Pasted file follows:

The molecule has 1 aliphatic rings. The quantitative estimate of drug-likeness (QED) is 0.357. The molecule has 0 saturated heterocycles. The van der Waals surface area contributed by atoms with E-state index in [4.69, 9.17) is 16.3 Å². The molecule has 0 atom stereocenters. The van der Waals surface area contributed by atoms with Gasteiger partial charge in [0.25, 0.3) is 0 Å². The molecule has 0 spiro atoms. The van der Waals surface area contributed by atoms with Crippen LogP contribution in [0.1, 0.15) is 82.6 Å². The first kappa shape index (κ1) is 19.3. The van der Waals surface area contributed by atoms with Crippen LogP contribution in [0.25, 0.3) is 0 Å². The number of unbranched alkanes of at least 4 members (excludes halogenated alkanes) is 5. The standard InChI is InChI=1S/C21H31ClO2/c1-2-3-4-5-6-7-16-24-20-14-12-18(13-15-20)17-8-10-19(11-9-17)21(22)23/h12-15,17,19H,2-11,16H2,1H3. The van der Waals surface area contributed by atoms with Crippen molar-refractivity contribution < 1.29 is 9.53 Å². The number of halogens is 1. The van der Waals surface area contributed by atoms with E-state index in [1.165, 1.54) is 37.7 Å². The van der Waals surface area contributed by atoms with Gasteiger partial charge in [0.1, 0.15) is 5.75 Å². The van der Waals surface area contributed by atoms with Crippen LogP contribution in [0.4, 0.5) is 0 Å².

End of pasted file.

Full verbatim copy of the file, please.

The molecule has 1 aliphatic rings. The quantitative estimate of drug-likeness (QED) is 0.357. The molecule has 0 saturated heterocycles. The van der Waals surface area contributed by atoms with E-state index in [4.69, 9.17) is 16.3 Å². The molecule has 0 atom stereocenters. The van der Waals surface area contributed by atoms with Gasteiger partial charge in [0.25, 0.3) is 0 Å². The molecule has 0 spiro atoms. The van der Waals surface area contributed by atoms with Crippen LogP contribution in [0.1, 0.15) is 82.6 Å². The first kappa shape index (κ1) is 19.3. The van der Waals surface area contributed by atoms with Crippen LogP contribution in [0.25, 0.3) is 0 Å². The number of unbranched alkanes of at least 4 members (excludes halogenated alkanes) is 5. The standard InChI is InChI=1S/C21H31ClO2/c1-2-3-4-5-6-7-16-24-20-14-12-18(13-15-20)17-8-10-19(11-9-17)21(22)23/h12-15,17,19H,2-11,16H2,1H3. The van der Waals surface area contributed by atoms with Crippen molar-refractivity contribution < 1.29 is 9.53 Å². The number of halogens is 1. The van der Waals surface area contributed by atoms with E-state index in [1.165, 1.54) is 37.7 Å². The van der Waals surface area contributed by atoms with Gasteiger partial charge in [0.1, 0.15) is 5.75 Å². The van der Waals surface area contributed by atoms with Crippen LogP contribution in [0.4, 0.5) is 0 Å².